"We are pleased that the government is proposing to link HS2 with HS1 as that could persuade more people to travel by rail rather than air if and when HS2 reaches Manchester and beyond.
"However we have a lot of questions about the impact of HS2 on the borough and our residents and what the exact route will be as it is not clear from the information we have.
"The confirmation that a Heathrow spur will be included, but with no details of when it will be built or where the station will be, is also of great concern."
The Government are due to announce the formal consultation period next week in the Houses of Parliament. It is expected that the consultation period will be early next year and will be an opportunity for residents to ensure that their views or objections are heard.
The Leader of the Council, Cllr Ray Puddifoot met with the Rt Hon Philip Hammond MP, the Secretary of State for Transport with fellow leaders from other councils whose boroughs would be affected by the current preferred route for High Speed Rail 2.
The Leader stressed his objection to the preferred route and confirmed that Hillingdon would challenge any plans that would have a negative impact on the borough.
Hillingdon Council's first public meeting on High Speed 2 was very well attended with hundreds of residents braving the cold weather to hear more about the Government's plans for a High Speed Rail link to Birmingham.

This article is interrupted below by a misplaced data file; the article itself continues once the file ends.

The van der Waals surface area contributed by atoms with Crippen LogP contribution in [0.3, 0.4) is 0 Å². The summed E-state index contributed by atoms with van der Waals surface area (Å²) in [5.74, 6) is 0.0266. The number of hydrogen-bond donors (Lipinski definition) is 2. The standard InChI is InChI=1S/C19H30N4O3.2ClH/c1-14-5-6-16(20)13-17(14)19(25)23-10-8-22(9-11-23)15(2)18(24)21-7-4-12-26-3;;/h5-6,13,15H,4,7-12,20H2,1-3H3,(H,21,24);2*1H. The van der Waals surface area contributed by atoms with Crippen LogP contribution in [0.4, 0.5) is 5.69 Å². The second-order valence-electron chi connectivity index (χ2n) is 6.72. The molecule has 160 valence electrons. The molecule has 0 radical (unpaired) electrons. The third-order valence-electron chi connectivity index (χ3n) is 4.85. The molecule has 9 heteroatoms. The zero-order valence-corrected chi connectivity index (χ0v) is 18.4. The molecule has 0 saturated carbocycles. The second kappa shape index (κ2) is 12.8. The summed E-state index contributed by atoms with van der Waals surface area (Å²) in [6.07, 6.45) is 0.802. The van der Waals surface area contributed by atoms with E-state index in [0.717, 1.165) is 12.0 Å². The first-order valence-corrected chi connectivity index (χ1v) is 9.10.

The council has called the meeting to share with local people some of the information already publicly available as well as to provide an insight into some of the planning options in a clear and accessible way.
The council wrote to thousands of residents who may be affected by the plans for a high speed rail route through the borough with the meeting arranged ahead of the Government's consultation announcement due this month.
The meeting, lead by Cllr Ray Puddifoot, Leader of Hillingdon Council and Jales Tippell, Head of Transportation and Planning Policy, also outlined what the council will be doing to resist any proposal that would harm the borough as well as informed residents of the options available to them to ensure that their views are heard.